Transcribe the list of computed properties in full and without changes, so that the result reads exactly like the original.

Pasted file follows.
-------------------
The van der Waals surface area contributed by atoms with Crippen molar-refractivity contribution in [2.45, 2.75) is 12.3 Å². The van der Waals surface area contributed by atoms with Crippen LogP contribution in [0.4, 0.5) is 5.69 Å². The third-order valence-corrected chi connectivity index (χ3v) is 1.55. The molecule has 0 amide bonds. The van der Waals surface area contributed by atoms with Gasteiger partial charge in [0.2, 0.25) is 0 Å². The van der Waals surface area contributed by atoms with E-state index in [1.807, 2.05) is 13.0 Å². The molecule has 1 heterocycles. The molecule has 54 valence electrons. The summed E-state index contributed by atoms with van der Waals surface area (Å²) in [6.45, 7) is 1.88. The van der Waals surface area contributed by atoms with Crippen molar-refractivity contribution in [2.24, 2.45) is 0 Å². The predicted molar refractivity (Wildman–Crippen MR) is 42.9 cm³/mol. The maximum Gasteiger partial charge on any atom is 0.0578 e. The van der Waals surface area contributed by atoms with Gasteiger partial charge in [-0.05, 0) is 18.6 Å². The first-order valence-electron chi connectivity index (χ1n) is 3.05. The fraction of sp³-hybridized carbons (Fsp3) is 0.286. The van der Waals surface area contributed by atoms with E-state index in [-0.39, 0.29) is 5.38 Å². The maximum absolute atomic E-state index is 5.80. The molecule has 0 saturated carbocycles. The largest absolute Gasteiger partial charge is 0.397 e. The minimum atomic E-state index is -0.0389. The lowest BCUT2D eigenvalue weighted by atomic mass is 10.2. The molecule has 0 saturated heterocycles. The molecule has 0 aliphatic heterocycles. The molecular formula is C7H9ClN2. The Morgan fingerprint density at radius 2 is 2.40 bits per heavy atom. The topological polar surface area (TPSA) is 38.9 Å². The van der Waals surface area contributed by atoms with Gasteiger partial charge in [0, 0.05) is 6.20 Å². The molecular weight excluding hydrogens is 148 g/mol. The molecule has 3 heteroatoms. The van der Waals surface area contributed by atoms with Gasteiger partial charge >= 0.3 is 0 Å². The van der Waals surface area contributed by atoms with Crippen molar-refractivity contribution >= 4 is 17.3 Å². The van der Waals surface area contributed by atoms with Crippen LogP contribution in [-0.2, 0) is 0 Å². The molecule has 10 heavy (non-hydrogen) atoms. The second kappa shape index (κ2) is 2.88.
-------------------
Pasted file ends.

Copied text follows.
The van der Waals surface area contributed by atoms with Crippen molar-refractivity contribution in [2.45, 2.75) is 12.3 Å². The van der Waals surface area contributed by atoms with Crippen LogP contribution in [0.4, 0.5) is 5.69 Å². The third-order valence-corrected chi connectivity index (χ3v) is 1.55. The molecule has 0 amide bonds. The van der Waals surface area contributed by atoms with Gasteiger partial charge in [0.2, 0.25) is 0 Å². The van der Waals surface area contributed by atoms with E-state index in [1.807, 2.05) is 13.0 Å². The molecule has 1 heterocycles. The molecule has 54 valence electrons. The summed E-state index contributed by atoms with van der Waals surface area (Å²) in [6.45, 7) is 1.88. The van der Waals surface area contributed by atoms with Crippen molar-refractivity contribution in [2.24, 2.45) is 0 Å². The predicted molar refractivity (Wildman–Crippen MR) is 42.9 cm³/mol. The maximum Gasteiger partial charge on any atom is 0.0578 e. The van der Waals surface area contributed by atoms with Gasteiger partial charge in [-0.05, 0) is 18.6 Å². The first-order valence-electron chi connectivity index (χ1n) is 3.05. The fraction of sp³-hybridized carbons (Fsp3) is 0.286. The van der Waals surface area contributed by atoms with E-state index in [-0.39, 0.29) is 5.38 Å². The maximum absolute atomic E-state index is 5.80. The molecule has 0 saturated carbocycles. The largest absolute Gasteiger partial charge is 0.397 e. The minimum atomic E-state index is -0.0389. The lowest BCUT2D eigenvalue weighted by atomic mass is 10.2. The molecule has 0 saturated heterocycles. The molecule has 0 aliphatic heterocycles. The molecular formula is C7H9ClN2. The Morgan fingerprint density at radius 2 is 2.40 bits per heavy atom. The topological polar surface area (TPSA) is 38.9 Å². The van der Waals surface area contributed by atoms with Gasteiger partial charge in [0, 0.05) is 6.20 Å². The molecular weight excluding hydrogens is 148 g/mol. The molecule has 3 heteroatoms. The van der Waals surface area contributed by atoms with Gasteiger partial charge >= 0.3 is 0 Å². The van der Waals surface area contributed by atoms with Crippen molar-refractivity contribution >= 4 is 17.3 Å². The van der Waals surface area contributed by atoms with Crippen LogP contribution in [-0.2, 0) is 0 Å². The molecule has 10 heavy (non-hydrogen) atoms. The second kappa shape index (κ2) is 2.88.